Samsung – Why Samsung Is Recycling Electronic Devices That Are Traded In – Samsung Newsroom South Africa
JOHANNESBURG, South Africa – 18 June 2021 – These days we all have smartphones and other electronic devices we no longer use because they’re outdated or broken. Unfortunately, more often than not, these devices and its components can end up in trash and landfills. In fact, more than 50 million tons1 of electronics are thrown away each year and a mere 17 percent is eventually recycled. In keeping with its mission to reimagine a better planet, Samsung is committed to ensuring that more devices are responsibly recycled.
Driven by a desire to keep our planet clean for generations to come, Samsung regularly engages in eco-conscious efforts that are helping to establish a circular economy. The company is constantly exploring ways to reduce its products’ impact on the environment, including increasing product lifespans and spearheading efforts to recycle their resources. This is essential as most ‘e-waste’ ends up polluting the environment by sitting in landfills or being incinerated. With annual e-waste expected to reach as much as 74 million tons by 2030, it is undeniably the time to take steps to reduce consumption and minimise waste. Repairing old devices, on the other hand, saves energy and finite resources that would otherwise be consumed in the manufacturing of new products, which carries considerable negative impacts on the environment. The reality is that a disproportionate negative impact to the environment comes from smartphones, as they have a relatively short average useful lifespan of only two years. This is why Samsung has designed initiatives aimed at alleviating the impact on the environment.
Samsung South Africa has implemented a popular trade-in programme that makes a difference. You can trade-in over 6 000 Samsung and non-Samsung eligible devices, such as laptops, mobile phones, smartwatches, tablets and many more and it would be responsibly disposed off. Additionaly Samsung repair or replacement process, is designed as such that electronic components and products are collected, checked, recorded and stored at Samsung warehouses. Identified e-waste is pre scrapped to ensure no unauthorized reuse in substandard repairs and irresponsible disposal thereof. Waste is collated on a weekly or monthly basis. Hereafter, Samsung’s authorised recycling and scrapping partners collect all waste, recycle and dispose of the materials in the prescribed and governed processes to minimize waste to landfill. Finally, a scrapping certificate is issued by the partner as guarantee that material is responsibly disposed of.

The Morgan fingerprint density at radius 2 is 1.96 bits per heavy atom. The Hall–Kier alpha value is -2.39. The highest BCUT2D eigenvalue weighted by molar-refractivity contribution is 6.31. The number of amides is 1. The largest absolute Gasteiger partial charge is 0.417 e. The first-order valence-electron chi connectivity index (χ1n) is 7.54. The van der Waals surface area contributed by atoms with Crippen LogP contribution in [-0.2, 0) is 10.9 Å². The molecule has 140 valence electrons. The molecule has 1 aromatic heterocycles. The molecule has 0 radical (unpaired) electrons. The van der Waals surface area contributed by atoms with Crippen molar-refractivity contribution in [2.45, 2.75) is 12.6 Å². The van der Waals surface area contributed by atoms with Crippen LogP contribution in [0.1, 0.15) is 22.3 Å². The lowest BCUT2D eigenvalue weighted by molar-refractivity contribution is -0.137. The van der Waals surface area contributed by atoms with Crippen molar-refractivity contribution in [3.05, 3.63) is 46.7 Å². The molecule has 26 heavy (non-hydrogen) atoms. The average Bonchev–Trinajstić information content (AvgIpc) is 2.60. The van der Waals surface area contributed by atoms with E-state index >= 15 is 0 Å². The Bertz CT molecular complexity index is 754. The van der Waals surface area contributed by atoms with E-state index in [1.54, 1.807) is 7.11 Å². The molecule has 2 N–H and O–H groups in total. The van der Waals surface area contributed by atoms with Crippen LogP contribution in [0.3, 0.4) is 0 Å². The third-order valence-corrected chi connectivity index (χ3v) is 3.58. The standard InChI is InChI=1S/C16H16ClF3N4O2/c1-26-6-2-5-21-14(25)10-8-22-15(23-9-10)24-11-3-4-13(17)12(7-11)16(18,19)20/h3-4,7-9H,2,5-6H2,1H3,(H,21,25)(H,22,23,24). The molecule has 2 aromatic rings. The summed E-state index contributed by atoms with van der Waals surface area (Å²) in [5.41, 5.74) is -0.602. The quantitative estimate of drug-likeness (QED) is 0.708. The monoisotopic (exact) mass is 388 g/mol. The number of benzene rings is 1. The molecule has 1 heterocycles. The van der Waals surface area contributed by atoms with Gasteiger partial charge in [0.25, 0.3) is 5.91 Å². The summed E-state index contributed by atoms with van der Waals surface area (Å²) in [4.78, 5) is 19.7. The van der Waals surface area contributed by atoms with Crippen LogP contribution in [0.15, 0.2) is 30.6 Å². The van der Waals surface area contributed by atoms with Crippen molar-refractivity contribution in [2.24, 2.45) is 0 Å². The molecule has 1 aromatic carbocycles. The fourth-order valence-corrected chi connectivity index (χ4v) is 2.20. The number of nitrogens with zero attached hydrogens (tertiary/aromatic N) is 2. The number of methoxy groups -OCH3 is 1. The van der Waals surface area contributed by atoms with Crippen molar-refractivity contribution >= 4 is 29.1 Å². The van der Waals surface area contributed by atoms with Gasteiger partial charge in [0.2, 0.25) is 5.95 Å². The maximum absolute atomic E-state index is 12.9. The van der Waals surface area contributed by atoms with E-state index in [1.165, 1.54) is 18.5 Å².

“It is an essential part of Samsung’s mission to put the environment first in all business operations, with several long-term sustainability programmes that include sustainable packaging design and the reduction of carbon footprints through the use of recycled materials. Critically, the positive impact on the environment will result in lasting change that benefits all South Africans. The fact is, all positive changes start with the determination to reimagine old ways and to do what’s right for all. We’re reimagining environmental sustainability into everything we do from packaging to product design, energy consumption to recycling,” says Hlubi Shivanda, Director: Business Innovation Group and Corporate Affairs at Samsung South Africa.
Additionally, Samsung has a long-term vision for conserving the country’s natural resources, while at the same time playing a role in job creation. As part of Samsung’s R280-million Equity Equivalent Investment Programme (EEIP), under the Broad Based Black Economic Empowerment that was launched in 2019, Samsung, in collaboration with the Department of Trade, Industry and Competition (the dtic), embarked on an initiative to provide opportunities for Black Industrialists in the recycling sector. Through this initiative, Samsung has become an integral partner in the creation and support of black-owned businesses that can manage and impact Waste Electronic and Electrical Equipment.
Samsung believes in a better, greener tomorrow and that all things can be repaired, recycled, upcycled and renewed. Now is the time where technology and innovation can be used to solve environmental problems, not add to them. Together, we can create a greener Galaxy.
1 According to the Global E-waste Monitor 2020 by Global E-waste Statistics Partnership (GESP), the amount of electronic waste in 2019 was 53.6 million metric tons (Mt).